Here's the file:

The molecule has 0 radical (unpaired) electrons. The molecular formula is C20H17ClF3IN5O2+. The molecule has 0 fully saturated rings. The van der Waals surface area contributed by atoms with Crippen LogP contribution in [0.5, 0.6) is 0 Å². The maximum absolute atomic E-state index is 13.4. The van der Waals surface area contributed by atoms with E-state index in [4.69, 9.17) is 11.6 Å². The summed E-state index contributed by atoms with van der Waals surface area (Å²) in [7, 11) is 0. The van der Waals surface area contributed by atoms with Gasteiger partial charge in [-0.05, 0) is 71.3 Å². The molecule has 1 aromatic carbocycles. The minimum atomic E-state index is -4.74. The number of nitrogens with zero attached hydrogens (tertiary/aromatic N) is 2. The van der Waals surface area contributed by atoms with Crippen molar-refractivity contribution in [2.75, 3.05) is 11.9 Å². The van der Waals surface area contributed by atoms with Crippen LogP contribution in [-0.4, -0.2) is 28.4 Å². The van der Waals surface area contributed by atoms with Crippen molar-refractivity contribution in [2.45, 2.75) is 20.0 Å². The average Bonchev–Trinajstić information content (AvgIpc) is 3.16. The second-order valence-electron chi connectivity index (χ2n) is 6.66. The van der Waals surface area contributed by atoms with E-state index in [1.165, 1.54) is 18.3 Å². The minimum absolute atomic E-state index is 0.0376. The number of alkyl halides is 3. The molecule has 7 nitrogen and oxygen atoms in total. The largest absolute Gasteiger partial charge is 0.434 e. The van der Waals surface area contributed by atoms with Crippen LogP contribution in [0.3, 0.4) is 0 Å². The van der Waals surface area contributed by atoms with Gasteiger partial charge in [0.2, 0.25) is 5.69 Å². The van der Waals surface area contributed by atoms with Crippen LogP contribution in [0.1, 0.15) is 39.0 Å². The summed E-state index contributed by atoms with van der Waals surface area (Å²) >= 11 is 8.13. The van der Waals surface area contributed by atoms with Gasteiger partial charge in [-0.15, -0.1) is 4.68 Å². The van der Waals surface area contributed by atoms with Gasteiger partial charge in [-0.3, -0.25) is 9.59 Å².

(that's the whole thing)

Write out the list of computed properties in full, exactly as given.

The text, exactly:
The molecule has 0 radical (unpaired) electrons. The molecular formula is C20H17ClF3IN5O2+. The molecule has 0 fully saturated rings. The van der Waals surface area contributed by atoms with Crippen LogP contribution in [0.5, 0.6) is 0 Å². The maximum absolute atomic E-state index is 13.4. The van der Waals surface area contributed by atoms with E-state index in [4.69, 9.17) is 11.6 Å². The summed E-state index contributed by atoms with van der Waals surface area (Å²) in [7, 11) is 0. The van der Waals surface area contributed by atoms with Gasteiger partial charge in [-0.05, 0) is 71.3 Å². The molecule has 1 aromatic carbocycles. The minimum atomic E-state index is -4.74. The number of nitrogens with zero attached hydrogens (tertiary/aromatic N) is 2. The van der Waals surface area contributed by atoms with Crippen molar-refractivity contribution in [2.75, 3.05) is 11.9 Å². The van der Waals surface area contributed by atoms with Crippen LogP contribution in [-0.4, -0.2) is 28.4 Å². The van der Waals surface area contributed by atoms with Crippen molar-refractivity contribution in [2.45, 2.75) is 20.0 Å². The average Bonchev–Trinajstić information content (AvgIpc) is 3.16. The second-order valence-electron chi connectivity index (χ2n) is 6.66. The van der Waals surface area contributed by atoms with E-state index in [1.165, 1.54) is 18.3 Å². The minimum absolute atomic E-state index is 0.0376. The number of alkyl halides is 3. The molecule has 7 nitrogen and oxygen atoms in total. The largest absolute Gasteiger partial charge is 0.434 e. The van der Waals surface area contributed by atoms with Crippen LogP contribution in [0.3, 0.4) is 0 Å². The van der Waals surface area contributed by atoms with Gasteiger partial charge in [0.2, 0.25) is 5.69 Å². The van der Waals surface area contributed by atoms with Crippen LogP contribution in [0.1, 0.15) is 39.0 Å². The summed E-state index contributed by atoms with van der Waals surface area (Å²) >= 11 is 8.13. The van der Waals surface area contributed by atoms with Gasteiger partial charge in [-0.15, -0.1) is 4.68 Å². The van der Waals surface area contributed by atoms with Gasteiger partial charge in [-0.3, -0.25) is 9.59 Å².